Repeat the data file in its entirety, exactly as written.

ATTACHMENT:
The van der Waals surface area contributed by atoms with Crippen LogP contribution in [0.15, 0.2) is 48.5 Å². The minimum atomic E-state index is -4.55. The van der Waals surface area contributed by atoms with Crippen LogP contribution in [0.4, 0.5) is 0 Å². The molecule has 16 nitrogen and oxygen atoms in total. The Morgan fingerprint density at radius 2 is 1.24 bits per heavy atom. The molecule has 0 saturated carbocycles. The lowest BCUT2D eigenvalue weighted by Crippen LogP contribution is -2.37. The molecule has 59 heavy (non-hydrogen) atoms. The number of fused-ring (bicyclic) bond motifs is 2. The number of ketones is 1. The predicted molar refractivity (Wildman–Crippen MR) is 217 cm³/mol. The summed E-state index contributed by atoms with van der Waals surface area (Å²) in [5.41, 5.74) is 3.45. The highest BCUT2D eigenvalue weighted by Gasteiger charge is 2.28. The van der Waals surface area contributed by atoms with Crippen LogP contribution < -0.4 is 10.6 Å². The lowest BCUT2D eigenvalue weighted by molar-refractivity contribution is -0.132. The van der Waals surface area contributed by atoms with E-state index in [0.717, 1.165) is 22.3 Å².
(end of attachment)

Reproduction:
The van der Waals surface area contributed by atoms with Crippen LogP contribution in [0.15, 0.2) is 48.5 Å². The minimum atomic E-state index is -4.55. The van der Waals surface area contributed by atoms with Crippen LogP contribution in [0.4, 0.5) is 0 Å². The molecule has 16 nitrogen and oxygen atoms in total. The Morgan fingerprint density at radius 2 is 1.24 bits per heavy atom. The molecule has 0 saturated carbocycles. The lowest BCUT2D eigenvalue weighted by Crippen LogP contribution is -2.37. The molecule has 59 heavy (non-hydrogen) atoms. The number of fused-ring (bicyclic) bond motifs is 2. The number of ketones is 1. The predicted molar refractivity (Wildman–Crippen MR) is 217 cm³/mol. The summed E-state index contributed by atoms with van der Waals surface area (Å²) in [5.41, 5.74) is 3.45. The highest BCUT2D eigenvalue weighted by Gasteiger charge is 2.28. The van der Waals surface area contributed by atoms with Crippen LogP contribution < -0.4 is 10.6 Å². The lowest BCUT2D eigenvalue weighted by molar-refractivity contribution is -0.132. The van der Waals surface area contributed by atoms with E-state index in [0.717, 1.165) is 22.3 Å².